“We are focused on maintaining a drumbeat of activity to engage and communicate with the defence audience throughout these challenging times, using all the virtual tools that are available,” says Pickering. Video briefings with journalists, virtual round table discussions and webinars are all an important part of the short-term plan.

SMEs rely on events to showcase their products to a large audience of potential buyers. (Image: US DoD)

One event that will now go virtual is the Special Operations Forces Industry Conference (SOFIC), normally held every year in Tampa, Florida. Now known as vSOFIC, the event will still “enable critical conversations and collaboration as well as maintain existing and establish new networks and connections between the SOF community and their traditional and non-traditional industry partners”, promise the organisers.

A virtual attendee of vSOFIC will be Debbie Kemp, defence sales manager at LifeSaver, a company that specialises in water purification products. The company would normally set up a practical demonstration of its products, turning dirty water into clean drinking water.

“Our first experience of a virtual trade show will be SOFIC, it will be interesting to see if we are still able to capture attention of delegates without our practical demonstration,” says Kemp. “Due to the highly visual nature of our product demonstration at trade shows, we will still look to attend trade shows in the future as this has been a very effective way of capturing audiences that would normally not have considered water filtration as something they would look at when visiting.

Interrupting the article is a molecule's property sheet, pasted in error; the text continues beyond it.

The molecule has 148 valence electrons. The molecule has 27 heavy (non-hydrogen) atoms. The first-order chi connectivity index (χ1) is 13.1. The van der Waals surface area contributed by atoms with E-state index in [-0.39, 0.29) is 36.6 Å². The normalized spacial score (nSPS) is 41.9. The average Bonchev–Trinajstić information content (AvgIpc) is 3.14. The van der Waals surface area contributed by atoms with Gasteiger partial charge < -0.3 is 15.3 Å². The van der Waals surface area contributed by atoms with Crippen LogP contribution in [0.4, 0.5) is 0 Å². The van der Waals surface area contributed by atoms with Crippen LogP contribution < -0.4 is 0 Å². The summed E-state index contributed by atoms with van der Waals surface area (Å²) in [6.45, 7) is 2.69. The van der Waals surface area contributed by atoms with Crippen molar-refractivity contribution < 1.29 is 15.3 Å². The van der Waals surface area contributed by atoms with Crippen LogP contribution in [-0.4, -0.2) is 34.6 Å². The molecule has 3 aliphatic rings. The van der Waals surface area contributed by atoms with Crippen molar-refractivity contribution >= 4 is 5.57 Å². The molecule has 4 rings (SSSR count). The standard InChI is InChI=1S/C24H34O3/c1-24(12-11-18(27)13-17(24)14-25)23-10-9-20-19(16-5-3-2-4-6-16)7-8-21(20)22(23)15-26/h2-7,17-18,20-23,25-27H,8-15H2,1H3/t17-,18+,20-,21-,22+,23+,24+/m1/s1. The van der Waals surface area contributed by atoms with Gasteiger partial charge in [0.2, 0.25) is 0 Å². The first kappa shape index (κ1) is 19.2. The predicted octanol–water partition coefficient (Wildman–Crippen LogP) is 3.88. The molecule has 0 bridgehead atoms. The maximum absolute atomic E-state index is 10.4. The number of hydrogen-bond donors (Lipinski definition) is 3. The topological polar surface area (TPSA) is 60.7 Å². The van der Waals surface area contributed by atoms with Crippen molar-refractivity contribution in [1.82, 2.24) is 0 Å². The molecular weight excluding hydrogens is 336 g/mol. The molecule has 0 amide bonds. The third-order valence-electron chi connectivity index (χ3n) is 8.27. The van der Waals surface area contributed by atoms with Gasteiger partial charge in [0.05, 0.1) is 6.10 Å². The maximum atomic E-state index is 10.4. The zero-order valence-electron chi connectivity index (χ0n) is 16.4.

Defence companies are keen to see the return of exhibitions such as Eurosatory and DSEI. (Image: Clarion Events)

Will we meet again?

Most of the defence industry insiders we spoke to for this article agree that defence exhibitions will still have an important role to play when the Covid-19 pandemic is over, although they are likely to be different than the past.

“Trade shows will remain an important part of our strategy,” says Delannoy. Not just because they are a proven and efficient way to do business, but also because it is always a pleasure to gather with our colleagues, clients and other business contacts. However, it is rather clear that trade shows will probably have to be adapted, new rules will probably apply, and no one can really tell what they will look like in the future.

Pickering adds: If anything, the importance of trade shows is being highlighted further by their absence. Day-to-day business can adapt to a virtual environment but nothing can replace the opportunities provided under one roof at events like DSEI. Tradeshows remain the most efficient means of engaging with a broad spectrum of the defence and security industry.”